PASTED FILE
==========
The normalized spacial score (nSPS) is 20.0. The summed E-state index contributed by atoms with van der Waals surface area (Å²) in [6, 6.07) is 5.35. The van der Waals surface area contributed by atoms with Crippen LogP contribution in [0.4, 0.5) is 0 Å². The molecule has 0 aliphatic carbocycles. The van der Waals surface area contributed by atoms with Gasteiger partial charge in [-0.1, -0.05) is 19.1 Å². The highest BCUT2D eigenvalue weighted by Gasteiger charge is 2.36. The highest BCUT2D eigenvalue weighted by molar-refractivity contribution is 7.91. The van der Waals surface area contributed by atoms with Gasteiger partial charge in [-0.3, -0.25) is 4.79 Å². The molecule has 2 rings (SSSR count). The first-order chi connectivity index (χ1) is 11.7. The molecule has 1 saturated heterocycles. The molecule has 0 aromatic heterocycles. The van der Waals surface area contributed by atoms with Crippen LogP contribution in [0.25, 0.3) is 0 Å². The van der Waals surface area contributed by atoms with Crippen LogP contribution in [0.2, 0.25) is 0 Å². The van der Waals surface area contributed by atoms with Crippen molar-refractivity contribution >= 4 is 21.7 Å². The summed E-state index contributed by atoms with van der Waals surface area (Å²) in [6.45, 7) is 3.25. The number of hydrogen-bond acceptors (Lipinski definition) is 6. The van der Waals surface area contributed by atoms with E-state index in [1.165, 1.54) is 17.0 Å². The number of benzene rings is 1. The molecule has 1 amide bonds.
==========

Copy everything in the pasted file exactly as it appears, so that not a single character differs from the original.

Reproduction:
The normalized spacial score (nSPS) is 20.0. The summed E-state index contributed by atoms with van der Waals surface area (Å²) in [6, 6.07) is 5.35. The van der Waals surface area contributed by atoms with Crippen LogP contribution in [0.4, 0.5) is 0 Å². The molecule has 0 aliphatic carbocycles. The van der Waals surface area contributed by atoms with Gasteiger partial charge in [-0.1, -0.05) is 19.1 Å². The highest BCUT2D eigenvalue weighted by Gasteiger charge is 2.36. The highest BCUT2D eigenvalue weighted by molar-refractivity contribution is 7.91. The van der Waals surface area contributed by atoms with Gasteiger partial charge in [-0.3, -0.25) is 4.79 Å². The molecule has 2 rings (SSSR count). The first-order chi connectivity index (χ1) is 11.7. The molecule has 1 saturated heterocycles. The molecule has 0 aromatic heterocycles. The van der Waals surface area contributed by atoms with Crippen LogP contribution in [0.25, 0.3) is 0 Å². The van der Waals surface area contributed by atoms with Crippen LogP contribution in [0.2, 0.25) is 0 Å². The van der Waals surface area contributed by atoms with Crippen molar-refractivity contribution >= 4 is 21.7 Å². The summed E-state index contributed by atoms with van der Waals surface area (Å²) in [6.45, 7) is 3.25. The number of hydrogen-bond acceptors (Lipinski definition) is 6. The van der Waals surface area contributed by atoms with E-state index in [1.165, 1.54) is 17.0 Å². The number of benzene rings is 1. The molecule has 1 amide bonds.